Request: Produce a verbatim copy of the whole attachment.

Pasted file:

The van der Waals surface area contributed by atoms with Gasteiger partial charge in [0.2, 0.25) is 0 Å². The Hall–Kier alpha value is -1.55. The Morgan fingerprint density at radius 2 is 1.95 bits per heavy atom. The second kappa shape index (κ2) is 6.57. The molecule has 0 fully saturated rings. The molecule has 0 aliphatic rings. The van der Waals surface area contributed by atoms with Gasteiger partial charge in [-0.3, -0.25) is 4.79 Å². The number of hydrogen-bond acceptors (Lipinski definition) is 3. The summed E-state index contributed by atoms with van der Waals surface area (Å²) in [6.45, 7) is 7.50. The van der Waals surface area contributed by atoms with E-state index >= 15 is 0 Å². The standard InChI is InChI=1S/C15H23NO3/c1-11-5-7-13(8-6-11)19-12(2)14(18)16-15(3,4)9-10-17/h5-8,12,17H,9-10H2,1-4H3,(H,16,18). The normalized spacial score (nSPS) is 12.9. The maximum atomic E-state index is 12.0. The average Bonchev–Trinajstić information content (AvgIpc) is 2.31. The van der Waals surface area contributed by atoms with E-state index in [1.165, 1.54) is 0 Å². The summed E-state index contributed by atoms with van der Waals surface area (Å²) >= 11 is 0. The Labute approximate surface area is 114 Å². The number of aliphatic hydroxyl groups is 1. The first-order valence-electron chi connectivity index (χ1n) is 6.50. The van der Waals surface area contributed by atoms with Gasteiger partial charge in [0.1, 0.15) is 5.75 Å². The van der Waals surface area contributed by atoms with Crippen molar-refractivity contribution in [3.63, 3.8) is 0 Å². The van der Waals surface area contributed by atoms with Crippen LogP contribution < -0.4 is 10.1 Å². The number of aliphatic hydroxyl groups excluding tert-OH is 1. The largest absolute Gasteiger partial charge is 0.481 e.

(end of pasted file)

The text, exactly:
The van der Waals surface area contributed by atoms with Gasteiger partial charge in [0.2, 0.25) is 0 Å². The Hall–Kier alpha value is -1.55. The Morgan fingerprint density at radius 2 is 1.95 bits per heavy atom. The second kappa shape index (κ2) is 6.57. The molecule has 0 fully saturated rings. The molecule has 0 aliphatic rings. The van der Waals surface area contributed by atoms with Gasteiger partial charge in [-0.3, -0.25) is 4.79 Å². The number of hydrogen-bond acceptors (Lipinski definition) is 3. The summed E-state index contributed by atoms with van der Waals surface area (Å²) in [6.45, 7) is 7.50. The van der Waals surface area contributed by atoms with E-state index >= 15 is 0 Å². The standard InChI is InChI=1S/C15H23NO3/c1-11-5-7-13(8-6-11)19-12(2)14(18)16-15(3,4)9-10-17/h5-8,12,17H,9-10H2,1-4H3,(H,16,18). The normalized spacial score (nSPS) is 12.9. The maximum atomic E-state index is 12.0. The average Bonchev–Trinajstić information content (AvgIpc) is 2.31. The van der Waals surface area contributed by atoms with E-state index in [1.165, 1.54) is 0 Å². The summed E-state index contributed by atoms with van der Waals surface area (Å²) >= 11 is 0. The Labute approximate surface area is 114 Å². The number of aliphatic hydroxyl groups is 1. The first-order valence-electron chi connectivity index (χ1n) is 6.50. The van der Waals surface area contributed by atoms with Gasteiger partial charge in [0.1, 0.15) is 5.75 Å². The van der Waals surface area contributed by atoms with Crippen molar-refractivity contribution in [3.63, 3.8) is 0 Å². The van der Waals surface area contributed by atoms with Crippen LogP contribution < -0.4 is 10.1 Å². The number of aliphatic hydroxyl groups excluding tert-OH is 1. The largest absolute Gasteiger partial charge is 0.481 e.